About seven years ago, I spent a few days at a big woodworking show in Atlanta, where I was mesmerized by the CNC machines. Full sheets of plywood would slide in one end and cabinet parts — complete with joinery cuts, holes for shelving pins, pilots for mounting screws and even decorative grooving — would emerge on the other. Of course, many of the machines were bigger than my shop and cost more than my house. Over time, however, I’ve found some manufacturers, notably ShopBot, making downsized machines. The cost of even these smaller machines, though, was still out of my reach.
Then along came desktop CNC routers. They cost way more than top of-the-line router tables, but half what low-end ShopBots do. So now, you can buy a turn-key package, bolt the parts together in an hour or so, load a program into your home computer and, by the end of the day, start doing some real CNC woodworking.
For this feature, I’ve got a pair of CNC routers in my basement shop. Neither can slice a plywood sheet into cabinet parts, but either can cut small parts — drawer fronts, for example, or door panels — complete with joinery cuts, profiling and decorative carving. Either will mill a rough board smooth or texture a smooth board to make it rough. Where both excel is in making signs and relief carvings. One machine is the CarveWright, made by LHR Technologies (sold by Sears as the CompuCarve). The other is the CNC Shark, made by Next Wave Automation and sold exclusively by Rockler (rockler.com).
As of 2009, the CarveWright costs about $1,900, the Shark about $2,400. Both are categorized as desktop CNCs, because of their size and limited working area. They are pretty easy to use, have many practical applications and are reasonably affordable. But before I get into the particulars of these machines, let me give you some background.
As you would suspect, the CarveWright and the CNC Shark are much less sophisticated versions of those monstrous CNC (Computer Numeric Control) routers mentioned earlier, or even the down-sized ShopBot. You do need a computer and a CAD (Computer-Assisted Design) program to run them. Both of these products provide a version of CAD software (more on that later) so you can draw what you want to cut. Then you switch to the program’s toolpath feature. There you select the cutter (or cutters) you intend to use. The software calculates the cutting instructions and the calculation yields a file that you can name and save. Next, you secure the wood in the machine, install the correct bit, and begin the routing process.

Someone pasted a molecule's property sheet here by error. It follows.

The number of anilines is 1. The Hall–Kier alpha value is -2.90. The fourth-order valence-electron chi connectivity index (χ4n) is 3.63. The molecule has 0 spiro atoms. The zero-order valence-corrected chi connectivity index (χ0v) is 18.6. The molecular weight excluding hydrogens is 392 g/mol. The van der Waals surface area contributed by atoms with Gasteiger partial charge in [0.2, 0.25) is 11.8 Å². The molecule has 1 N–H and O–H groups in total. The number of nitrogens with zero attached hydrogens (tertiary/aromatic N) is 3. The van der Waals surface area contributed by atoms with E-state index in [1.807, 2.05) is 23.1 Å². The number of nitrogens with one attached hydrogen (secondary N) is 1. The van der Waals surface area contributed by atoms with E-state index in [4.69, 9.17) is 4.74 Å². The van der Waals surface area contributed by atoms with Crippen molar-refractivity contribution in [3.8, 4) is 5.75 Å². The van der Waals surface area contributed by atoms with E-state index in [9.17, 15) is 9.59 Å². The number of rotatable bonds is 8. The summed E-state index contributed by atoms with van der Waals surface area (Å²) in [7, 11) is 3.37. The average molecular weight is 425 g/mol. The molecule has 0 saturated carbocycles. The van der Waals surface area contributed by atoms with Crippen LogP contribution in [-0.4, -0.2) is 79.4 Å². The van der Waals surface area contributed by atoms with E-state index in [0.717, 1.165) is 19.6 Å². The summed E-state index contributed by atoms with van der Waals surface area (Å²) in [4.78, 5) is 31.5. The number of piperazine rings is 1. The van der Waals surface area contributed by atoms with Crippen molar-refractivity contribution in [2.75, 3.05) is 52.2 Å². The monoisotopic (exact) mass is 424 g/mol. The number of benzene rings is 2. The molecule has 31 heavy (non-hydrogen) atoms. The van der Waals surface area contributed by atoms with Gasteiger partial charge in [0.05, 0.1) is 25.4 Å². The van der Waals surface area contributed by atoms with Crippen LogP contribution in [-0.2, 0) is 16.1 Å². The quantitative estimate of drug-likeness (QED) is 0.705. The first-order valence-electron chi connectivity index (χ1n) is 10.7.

The Money Question
If you are at all interested in this technology, I’m sure the question you have now is: “Well, buddy. Which one should I buy?”
As evasive as it may seem, I’ll reply that it depends on what you expect to make with it.
If your interest is simply making signs, carving and/or cutting small parts in 4/4 stock, I’d consider the CW. The software is less daunting to learn, and the machine more or less “talks” you through project setup. The manufacturer has tons of carving patterns and projects on CDs.
On the other hand, if your interest is in the realm of furniture making, I think the Shark is your machine. It certainly has more appeal to me.
Work I currently do using templates could be done more quickly and accurately (and safely) with CNC. If I want to contour the bottom edge of a table’s apron, I first use CAD to draw the contour. Then I try to duplicate that line on a piece of MDF, saw the line, sand it and, if it looks right, trace along its edge on each workpiece. I saw the work close to the line, attach the template to the workpiece and carefully rout.
With CNC, I could draw the line in CAD, calculate the toolpath in CAM, and cut the workpieces with the CNC. No sawing and sanding and sawing again. And if I wanted to save the template to use again in the future, it’s on my computer’s hard drive. No clutter of dust-collecting templates in the shop.
Moreover, the techniques and tricks I learn using the Shark will apply should I move up to a larger machine. I can use the VCarve software with most any CNC router. I have to send both these tools back, but if I could keep just one, it’d be the Shark.